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We must cut carbon from industry. Here’s how we can do it. » Yale Climate Connections

In “Zero-Carbon Industry: Transformative Technologies and Policies to Achieve Sustainable Prosperity,” Jeffrey Rissman focuses on how to cut carbon-warming pollution from industry, a sector often overlooked in climate conversations. It’s available starting today from Columbia University Press. This excerpt has been lightly edited and graphs have been omitted.

Worldwide, there is growing agreement that eliminating human-caused greenhouse gas emissions is essential to securing a livable climate for humanity. China, the world’s largest emitter, has committed to achieving net zero by 2060, meaning that it’s pledging that it will produce no more emissions than it removes from the atmosphere.

The European Union, the United States, and dozens of other countries have set 2050 targets. There is greater optimism about the possibility of rapid emissions cuts than ever before, driven by plunging prices of clean energy technologies and policy pathways that will achieve economic growth and create jobs.

Global industry is at the heart of this transition. Industry is responsible for roughly one-third of human-caused greenhouse gas emissions, including emissions associated with electricity and steam purchased by industry, so efficiently and cost-effectively reducing industrial emissions is crucial. Though industry is a major emitter, it is also at the core of developing low-carbon solutions: Manufacturers produce technologies such as solar panels, wind turbines, clean vehicles, and energy-efficient buildings. Therefore, industry must transition to zero-carbon processes while continuing to supply transformational technologies and infrastructure.

aerial photo of a large ship docked at an island that has numerous cylindrical buildings and roads
Tank farm at a petrochemical refinery, Singapore. (Photo credit: Wayne Eastep/Getty Images)

There is widespread awareness of techniques to eliminate greenhouse gas emissions from most nonindustrial sectors.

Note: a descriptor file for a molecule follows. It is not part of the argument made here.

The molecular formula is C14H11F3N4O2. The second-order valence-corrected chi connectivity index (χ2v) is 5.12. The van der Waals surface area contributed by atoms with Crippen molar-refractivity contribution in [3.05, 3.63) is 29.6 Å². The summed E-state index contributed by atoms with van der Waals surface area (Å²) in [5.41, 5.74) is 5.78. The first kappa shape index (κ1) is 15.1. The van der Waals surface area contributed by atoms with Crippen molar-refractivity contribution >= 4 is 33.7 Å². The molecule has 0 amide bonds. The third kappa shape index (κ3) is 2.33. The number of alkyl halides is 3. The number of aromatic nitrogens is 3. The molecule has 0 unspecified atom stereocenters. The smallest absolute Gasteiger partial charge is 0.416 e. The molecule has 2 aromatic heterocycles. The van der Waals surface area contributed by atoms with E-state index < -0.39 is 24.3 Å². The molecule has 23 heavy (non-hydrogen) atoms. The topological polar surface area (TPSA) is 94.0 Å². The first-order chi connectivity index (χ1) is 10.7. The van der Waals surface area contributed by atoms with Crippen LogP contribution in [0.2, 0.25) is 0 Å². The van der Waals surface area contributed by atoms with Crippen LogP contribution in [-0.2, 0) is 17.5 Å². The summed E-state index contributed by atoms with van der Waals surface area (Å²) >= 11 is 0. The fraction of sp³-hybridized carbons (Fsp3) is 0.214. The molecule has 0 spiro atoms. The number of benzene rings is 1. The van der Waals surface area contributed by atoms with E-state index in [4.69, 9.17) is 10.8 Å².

Transportation: Electric vehicles and urban planning that facilitates walking, biking, and transit are making great headway in reducing transportation emissions. More than 50 countries have announced plans to ban the sale of new fossil-fuel-powered cars. Worldwide, electric vehicles’ share of new sales is expected to exceed 20% by 2030 and it will reach 33% in that year if countries enact policies to meet their existing pledges.

Buildings: Smart thermostats, improved insulation, LED lighting, heat pumps, and rooftop solar panels are beginning to dramatically cut energy use and emissions from buildings. For instance, in 2020, California became the first U.S. state to require solar panels on almost all newly built homes. California homes built in 2020 with solar use an average of 53% less energy than those built in 2016 without solar.

Electricity generation: Renewable energy, now cheaper than fossil power in much of the world, is helping to decarbonize the electric grid. Renewables made up 82% of newly installed capacity worldwide in 2020. Interconnecting larger areas using transmission lines, instituting demand-response programs, and deploying energy storage can manage variability and enable renewables to supply a very high share of total electricity.

In contrast, the techniques to decarbonize industry are less well understood, and policies to accelerate industrial decarbonization are not as common or ambitious as policies targeting other sectors.